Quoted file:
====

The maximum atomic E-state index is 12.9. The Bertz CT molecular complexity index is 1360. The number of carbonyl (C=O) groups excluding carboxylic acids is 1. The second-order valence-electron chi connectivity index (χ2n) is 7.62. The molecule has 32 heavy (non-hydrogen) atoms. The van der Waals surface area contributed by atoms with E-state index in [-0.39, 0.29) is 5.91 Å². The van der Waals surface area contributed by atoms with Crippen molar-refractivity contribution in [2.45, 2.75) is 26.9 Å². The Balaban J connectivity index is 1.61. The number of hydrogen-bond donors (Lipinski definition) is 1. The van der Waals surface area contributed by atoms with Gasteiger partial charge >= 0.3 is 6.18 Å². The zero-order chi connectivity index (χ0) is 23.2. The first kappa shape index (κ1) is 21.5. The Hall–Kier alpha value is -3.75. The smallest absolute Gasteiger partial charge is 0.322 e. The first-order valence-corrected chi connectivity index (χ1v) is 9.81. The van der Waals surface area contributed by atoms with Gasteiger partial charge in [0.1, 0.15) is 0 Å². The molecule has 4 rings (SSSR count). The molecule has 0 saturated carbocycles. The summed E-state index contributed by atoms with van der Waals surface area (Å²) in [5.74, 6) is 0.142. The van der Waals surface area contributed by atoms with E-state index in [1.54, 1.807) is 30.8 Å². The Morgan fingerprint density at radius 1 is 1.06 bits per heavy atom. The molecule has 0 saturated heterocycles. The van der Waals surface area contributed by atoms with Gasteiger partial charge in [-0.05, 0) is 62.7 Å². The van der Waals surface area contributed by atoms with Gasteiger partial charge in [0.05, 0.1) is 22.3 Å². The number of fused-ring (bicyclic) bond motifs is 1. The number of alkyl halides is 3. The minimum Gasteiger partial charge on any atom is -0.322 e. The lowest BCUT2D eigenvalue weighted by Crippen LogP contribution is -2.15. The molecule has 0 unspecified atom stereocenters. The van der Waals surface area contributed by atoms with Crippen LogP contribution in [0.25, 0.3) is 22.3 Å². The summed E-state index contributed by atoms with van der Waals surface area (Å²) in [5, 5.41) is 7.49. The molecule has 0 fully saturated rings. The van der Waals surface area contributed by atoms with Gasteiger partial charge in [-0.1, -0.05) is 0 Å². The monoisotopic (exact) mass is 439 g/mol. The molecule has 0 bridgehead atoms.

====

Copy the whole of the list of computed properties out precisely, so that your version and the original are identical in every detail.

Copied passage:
The maximum atomic E-state index is 12.9. The Bertz CT molecular complexity index is 1360. The number of carbonyl (C=O) groups excluding carboxylic acids is 1. The second-order valence-electron chi connectivity index (χ2n) is 7.62. The molecule has 32 heavy (non-hydrogen) atoms. The van der Waals surface area contributed by atoms with E-state index in [-0.39, 0.29) is 5.91 Å². The van der Waals surface area contributed by atoms with Crippen molar-refractivity contribution in [2.45, 2.75) is 26.9 Å². The Balaban J connectivity index is 1.61. The number of hydrogen-bond donors (Lipinski definition) is 1. The van der Waals surface area contributed by atoms with Gasteiger partial charge >= 0.3 is 6.18 Å². The zero-order chi connectivity index (χ0) is 23.2. The first kappa shape index (κ1) is 21.5. The Hall–Kier alpha value is -3.75. The smallest absolute Gasteiger partial charge is 0.322 e. The first-order valence-corrected chi connectivity index (χ1v) is 9.81. The van der Waals surface area contributed by atoms with Gasteiger partial charge in [0.1, 0.15) is 0 Å². The molecule has 4 rings (SSSR count). The molecule has 0 saturated carbocycles. The summed E-state index contributed by atoms with van der Waals surface area (Å²) in [5.74, 6) is 0.142. The van der Waals surface area contributed by atoms with E-state index in [1.54, 1.807) is 30.8 Å². The Morgan fingerprint density at radius 1 is 1.06 bits per heavy atom. The molecule has 0 saturated heterocycles. The van der Waals surface area contributed by atoms with Gasteiger partial charge in [-0.05, 0) is 62.7 Å². The van der Waals surface area contributed by atoms with Gasteiger partial charge in [0.05, 0.1) is 22.3 Å². The number of fused-ring (bicyclic) bond motifs is 1. The number of alkyl halides is 3. The minimum Gasteiger partial charge on any atom is -0.322 e. The lowest BCUT2D eigenvalue weighted by Crippen LogP contribution is -2.15. The molecule has 0 unspecified atom stereocenters. The van der Waals surface area contributed by atoms with Crippen LogP contribution in [0.25, 0.3) is 22.3 Å². The summed E-state index contributed by atoms with van der Waals surface area (Å²) in [5, 5.41) is 7.49. The molecule has 0 fully saturated rings. The van der Waals surface area contributed by atoms with Gasteiger partial charge in [-0.1, -0.05) is 0 Å². The monoisotopic (exact) mass is 439 g/mol. The molecule has 0 bridgehead atoms.